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It’s Tea Time for America

July 13, 2008 12:02 PM
by Anne Szustek
The health benefits linked with regular tea consumption, combined with its affordability and image of luxury and relaxation, are helping spur American sales figures of the drink.

30-Second Summary

U.S. tea sales at supermarkets almost reached $2 billion in 2006. A huge spike in sales of the brew in America last year brought that number to $7.4 billion for 2007, Business Week reports. The figure is predicted to hit $15 billion by 2012.

High-end teas have evolved into a way for tea distributors to add value. The specialty tea segment makes up some 36 percent of tea sold in the United States—and is projected to constitute more than half of tea purchased in the country by 2012, according to market research firm Packaged Facts.

Gene Dunkin, the president of Tea Forte, told Business Week his company offers American consumers an “affordable luxury.”

USA Today wrote in Oct. 2007 that “many Americans already regard tea as a health drink,” pointing to robust sales numbers as evidence.

Jeffrey Blumberg at Tufts University’s Friedman School of Nutrition Science and Policy told WebMD, “Tea is a very rich source of a specific kind of antioxidant called flavonoids,” which have been shown to reduce the risk of blood clotting, cancer, and hardening of the arteries, or atherosclerosis.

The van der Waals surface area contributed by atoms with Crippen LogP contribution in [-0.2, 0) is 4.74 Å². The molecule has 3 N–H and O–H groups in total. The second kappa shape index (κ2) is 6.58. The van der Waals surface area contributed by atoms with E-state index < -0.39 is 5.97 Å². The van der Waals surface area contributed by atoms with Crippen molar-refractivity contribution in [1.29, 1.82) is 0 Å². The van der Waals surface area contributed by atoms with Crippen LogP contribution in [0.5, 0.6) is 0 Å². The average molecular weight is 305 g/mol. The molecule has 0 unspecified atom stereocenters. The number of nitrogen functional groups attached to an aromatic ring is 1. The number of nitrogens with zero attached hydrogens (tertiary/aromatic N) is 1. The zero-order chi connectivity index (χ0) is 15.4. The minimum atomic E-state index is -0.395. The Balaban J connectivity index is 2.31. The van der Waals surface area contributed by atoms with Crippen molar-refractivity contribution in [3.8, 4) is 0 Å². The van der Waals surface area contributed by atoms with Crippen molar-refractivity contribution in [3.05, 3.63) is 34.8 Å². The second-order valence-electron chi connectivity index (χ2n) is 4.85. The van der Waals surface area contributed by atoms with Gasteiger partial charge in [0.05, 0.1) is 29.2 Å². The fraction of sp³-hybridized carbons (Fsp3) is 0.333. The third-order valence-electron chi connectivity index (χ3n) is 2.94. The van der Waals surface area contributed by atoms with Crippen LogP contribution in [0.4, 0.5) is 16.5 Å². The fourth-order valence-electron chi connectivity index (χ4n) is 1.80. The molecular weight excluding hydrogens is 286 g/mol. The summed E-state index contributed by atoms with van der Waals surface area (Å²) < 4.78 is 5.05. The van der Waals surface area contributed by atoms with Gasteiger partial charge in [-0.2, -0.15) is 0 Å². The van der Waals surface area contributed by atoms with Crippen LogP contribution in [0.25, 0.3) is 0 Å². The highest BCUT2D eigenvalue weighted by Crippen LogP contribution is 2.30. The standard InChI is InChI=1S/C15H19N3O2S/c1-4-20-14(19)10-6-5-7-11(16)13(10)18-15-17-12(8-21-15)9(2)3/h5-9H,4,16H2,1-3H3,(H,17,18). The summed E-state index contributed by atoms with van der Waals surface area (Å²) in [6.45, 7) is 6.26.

Studies suggest that tea also improves concentration. City University of New York researcher Prof. John Foxe said clinical trials showed that theanine, an amino acid found in tea, can cross the blood and brain barrier. Subjects who were given 100 milligrams of theanine in combination with 60 milligrams of caffeine showed better concentration. The study was financed by Unilever, the parent company of Lipton Tea.

Headline Link: ‘It’s a Hot Time for Tea’

Audio: ‘Tea for You and Me’

Background: Green and black tea sales on the upswing

Reference: Web Guide to Tea

Related Topic: The Foodie: Afternoon Tea


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